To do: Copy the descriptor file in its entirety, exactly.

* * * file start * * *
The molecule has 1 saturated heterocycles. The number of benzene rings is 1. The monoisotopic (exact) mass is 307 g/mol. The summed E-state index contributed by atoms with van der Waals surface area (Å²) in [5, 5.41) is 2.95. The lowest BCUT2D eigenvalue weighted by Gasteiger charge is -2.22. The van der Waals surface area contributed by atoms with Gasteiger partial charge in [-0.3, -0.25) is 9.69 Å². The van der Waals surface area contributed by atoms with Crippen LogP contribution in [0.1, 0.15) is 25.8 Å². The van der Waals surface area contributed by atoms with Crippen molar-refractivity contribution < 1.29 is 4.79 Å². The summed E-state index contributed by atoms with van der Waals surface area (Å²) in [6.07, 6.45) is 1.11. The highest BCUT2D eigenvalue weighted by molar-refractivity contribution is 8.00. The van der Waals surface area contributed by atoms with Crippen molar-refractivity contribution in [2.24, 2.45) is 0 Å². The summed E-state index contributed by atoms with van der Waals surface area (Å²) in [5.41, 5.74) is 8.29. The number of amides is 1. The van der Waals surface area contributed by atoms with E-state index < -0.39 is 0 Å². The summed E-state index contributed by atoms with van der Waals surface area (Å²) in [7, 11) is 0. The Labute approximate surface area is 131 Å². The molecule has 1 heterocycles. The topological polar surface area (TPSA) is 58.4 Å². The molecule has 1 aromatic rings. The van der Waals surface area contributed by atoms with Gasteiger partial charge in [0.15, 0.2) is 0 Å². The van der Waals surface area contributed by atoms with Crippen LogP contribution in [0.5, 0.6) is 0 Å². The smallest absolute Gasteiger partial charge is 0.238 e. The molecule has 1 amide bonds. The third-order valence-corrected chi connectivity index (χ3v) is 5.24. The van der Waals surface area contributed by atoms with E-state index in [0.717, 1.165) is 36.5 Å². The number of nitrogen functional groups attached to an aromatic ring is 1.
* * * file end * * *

The molecule has 1 saturated heterocycles. The number of benzene rings is 1. The monoisotopic (exact) mass is 307 g/mol. The summed E-state index contributed by atoms with van der Waals surface area (Å²) in [5, 5.41) is 2.95. The lowest BCUT2D eigenvalue weighted by Gasteiger charge is -2.22. The van der Waals surface area contributed by atoms with Gasteiger partial charge in [-0.3, -0.25) is 9.69 Å². The van der Waals surface area contributed by atoms with Crippen LogP contribution in [0.1, 0.15) is 25.8 Å². The van der Waals surface area contributed by atoms with Crippen molar-refractivity contribution < 1.29 is 4.79 Å². The summed E-state index contributed by atoms with van der Waals surface area (Å²) in [6.07, 6.45) is 1.11. The highest BCUT2D eigenvalue weighted by molar-refractivity contribution is 8.00. The van der Waals surface area contributed by atoms with Crippen molar-refractivity contribution in [2.24, 2.45) is 0 Å². The summed E-state index contributed by atoms with van der Waals surface area (Å²) in [5.41, 5.74) is 8.29. The number of amides is 1. The van der Waals surface area contributed by atoms with E-state index < -0.39 is 0 Å². The summed E-state index contributed by atoms with van der Waals surface area (Å²) in [7, 11) is 0. The Labute approximate surface area is 131 Å². The molecule has 1 heterocycles. The topological polar surface area (TPSA) is 58.4 Å². The molecule has 1 aromatic rings. The van der Waals surface area contributed by atoms with Gasteiger partial charge in [0.15, 0.2) is 0 Å². The van der Waals surface area contributed by atoms with Crippen LogP contribution in [0.5, 0.6) is 0 Å². The smallest absolute Gasteiger partial charge is 0.238 e. The molecule has 1 amide bonds. The third-order valence-corrected chi connectivity index (χ3v) is 5.24. The van der Waals surface area contributed by atoms with E-state index in [0.717, 1.165) is 36.5 Å². The number of nitrogen functional groups attached to an aromatic ring is 1.